John the Baptist is centre stage before Jesus begins his mission.  Did you ever notice that the gospels open with a scandal?  People were leaving the established religion where the temple was central to all worship.  They found John, who was preaching in the wilderness, more authentic than the temple preaching..

Sacrifices, in atonement for sin, were made twice a day in the Temple.  John’s agenda was not concerned with ritual.  He called for a change of heart, attitude, thinking and practical personal repentance.  The people confessed their sins.  John gave them the assurance of God’s forgiveness.  In most religions it is the priest who exercises this function.  John challenged this custom.

Jesus would do the same.  Jesus never said, “I forgive your sins.” He gave the paralytic the assurance, “Your sins are forgiven.” (Mk 2: 5)    His final words to the woman caught committing adultery were, “Has no one condemned you?”  “No,” she replied.  Then Jesus said, “Neither do I condemn you.  Go, and from now on do not sin anymore.” (Jn 8: 10 – 11)  Both of these incidents took place outside the formal religious structures.

In many ways Jesus and John were similar.  John only preached out of doors. Jesus  was happy to preach anywhere the opportunity presented itself, in the countryside, the synagogue, the temple, at home or in other people’s homes.  Both men were strongly independent.  Both confronted the religious authorities, Scribes, Pharisees and Chief Priests.  They aligned themselves with the unclean, sinners and all marginalized by society.  Jesus, however, also had many friends among the wealthy and influential.

In other ways these two prophets were like chalk and cheese.  John was an ascetic.  His diet was the same as the poorest of the poor.  His clothing was basic, to say the least.  Jesus, however, enjoyed a good meal, along with a glass of good wine.  He entertained.

John spoke much about judgement and often threatened people with fire.  It is not surprising that he worked only where there was plenty of water.  His baptism presents an image of the fires of retribution being put out, as the water flows over the person being baptized.  Jesus concentrated on love and forgiveness.  John thought the end time was coming soon. Jesus was convinced that the kingdom of heaven was already present.

JESUS’ DISCIPLES

Where did Jesus find his disciples?  The gospels give different accounts.  Perhaps the account in John’s gospel is the closest to what actually took place.  Jesus was still working alongside John when he began to recruit his own disciples.  Many of his disciples were drawn from the ranks of John’s followers.

This was clearly Peter’s thinking, when, in Acts, he sets the criteria for the selection of a replacement for Judas.  “Therefore, it is necessary that one of the men, who accompanied us the whole time the Lord Jesus came and went among us, beginning from the baptism of John.” (Acts 1: 21)   In his sermon to Cornelius’ household he says, “Jesus Christ proclaimed peace all over Galilee after the baptism John preached.  God anointed Jesus of Nazareth with the Holy Spirit.  We are witnesses of what he did.”  (Acts 10: 37 – 39)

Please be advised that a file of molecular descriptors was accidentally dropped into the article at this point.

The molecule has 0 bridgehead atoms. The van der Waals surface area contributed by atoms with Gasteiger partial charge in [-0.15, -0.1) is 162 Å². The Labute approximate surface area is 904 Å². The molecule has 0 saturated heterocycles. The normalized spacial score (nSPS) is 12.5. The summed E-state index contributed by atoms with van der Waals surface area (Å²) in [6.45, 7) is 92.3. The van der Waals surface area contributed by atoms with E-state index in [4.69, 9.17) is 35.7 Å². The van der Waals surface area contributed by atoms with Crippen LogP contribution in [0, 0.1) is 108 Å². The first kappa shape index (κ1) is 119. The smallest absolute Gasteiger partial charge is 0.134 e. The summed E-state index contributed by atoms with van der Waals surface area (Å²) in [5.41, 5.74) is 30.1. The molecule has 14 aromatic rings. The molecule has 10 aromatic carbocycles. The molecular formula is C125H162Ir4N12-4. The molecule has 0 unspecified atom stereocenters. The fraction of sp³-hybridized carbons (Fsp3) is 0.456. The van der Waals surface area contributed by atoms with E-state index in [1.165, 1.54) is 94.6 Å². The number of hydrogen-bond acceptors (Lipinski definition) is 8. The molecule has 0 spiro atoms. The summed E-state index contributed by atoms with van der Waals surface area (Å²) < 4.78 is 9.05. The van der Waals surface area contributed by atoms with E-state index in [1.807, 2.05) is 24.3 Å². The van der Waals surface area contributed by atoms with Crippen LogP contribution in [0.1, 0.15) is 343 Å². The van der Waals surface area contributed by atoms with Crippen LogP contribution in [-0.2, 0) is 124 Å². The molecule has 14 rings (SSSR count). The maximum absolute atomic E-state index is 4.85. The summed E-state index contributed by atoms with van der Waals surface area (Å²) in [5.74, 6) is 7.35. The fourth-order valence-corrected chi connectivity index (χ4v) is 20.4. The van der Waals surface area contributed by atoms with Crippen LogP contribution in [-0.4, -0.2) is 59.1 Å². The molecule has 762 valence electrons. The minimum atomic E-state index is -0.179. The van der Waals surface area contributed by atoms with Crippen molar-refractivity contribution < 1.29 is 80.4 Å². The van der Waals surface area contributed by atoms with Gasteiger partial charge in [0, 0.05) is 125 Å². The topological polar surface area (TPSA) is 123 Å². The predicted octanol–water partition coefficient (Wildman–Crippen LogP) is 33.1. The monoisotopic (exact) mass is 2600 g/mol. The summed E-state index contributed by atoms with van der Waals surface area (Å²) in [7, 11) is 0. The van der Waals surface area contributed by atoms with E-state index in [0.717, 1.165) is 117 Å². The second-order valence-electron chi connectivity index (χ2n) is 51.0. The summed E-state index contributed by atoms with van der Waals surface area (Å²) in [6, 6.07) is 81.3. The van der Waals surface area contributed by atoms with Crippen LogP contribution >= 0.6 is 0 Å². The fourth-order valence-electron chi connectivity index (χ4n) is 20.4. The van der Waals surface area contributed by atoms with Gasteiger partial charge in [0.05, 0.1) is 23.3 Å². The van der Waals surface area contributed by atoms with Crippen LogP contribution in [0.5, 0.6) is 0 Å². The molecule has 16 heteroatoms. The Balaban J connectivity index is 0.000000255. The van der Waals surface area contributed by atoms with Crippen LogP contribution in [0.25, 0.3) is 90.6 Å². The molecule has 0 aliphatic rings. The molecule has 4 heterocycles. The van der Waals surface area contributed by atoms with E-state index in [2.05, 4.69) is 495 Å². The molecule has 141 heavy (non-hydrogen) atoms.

In John’s gospel Andrew and another unnamed disciple are the first to be called.  Peter was the third.  He was introduced to Jesus by his brother Andrew. Only after this does Jesus leave John and go to Galilee.

JESUS BAPTISM

“A voice came from the heavens, saying, ‘This is my beloved Son.”  (Mt 3: 17)

If all the people present saw what happened and heard the voice, one would expect that they would have said, “I know who Jesus is.  He is the Son of God.  At his Baptism, I heard God say that he was his Son.” This did not happen!

Clearly this story, so rich in symbolism, must be much more than just a historical account.

The description of Jesus’ baptism looks like a Christian Baptism.  It tells us about what we cannot see but believe happens at Baptism; the heavens open, the Spirit descends and the voice of God recognizes the baptised as son or daughter.

For Centuries the Jewish people had been longing for the coming of the Messiah.  This is we find echoed in throughout the Old Testament.  “He said to me, you are my son, today I have begotten you.”  (Ps 2: 7)  “Behold, my servant whom I have chosen, my beloved with whom my soul is well pleased.  I will put my Spirit upon him.”  (Is 42: 1)

Everyday, pious Jews prayed for the coming of the Messiah, “Oh that you would tear the heavens open and come down.” (Is 63: 7 – 64: 12)  “The heavens opened.  The Spirit descended.  God proclaimed, ‘This is my beloved Son.”  Jesus of Nazareth, the Messiah, was now present among them.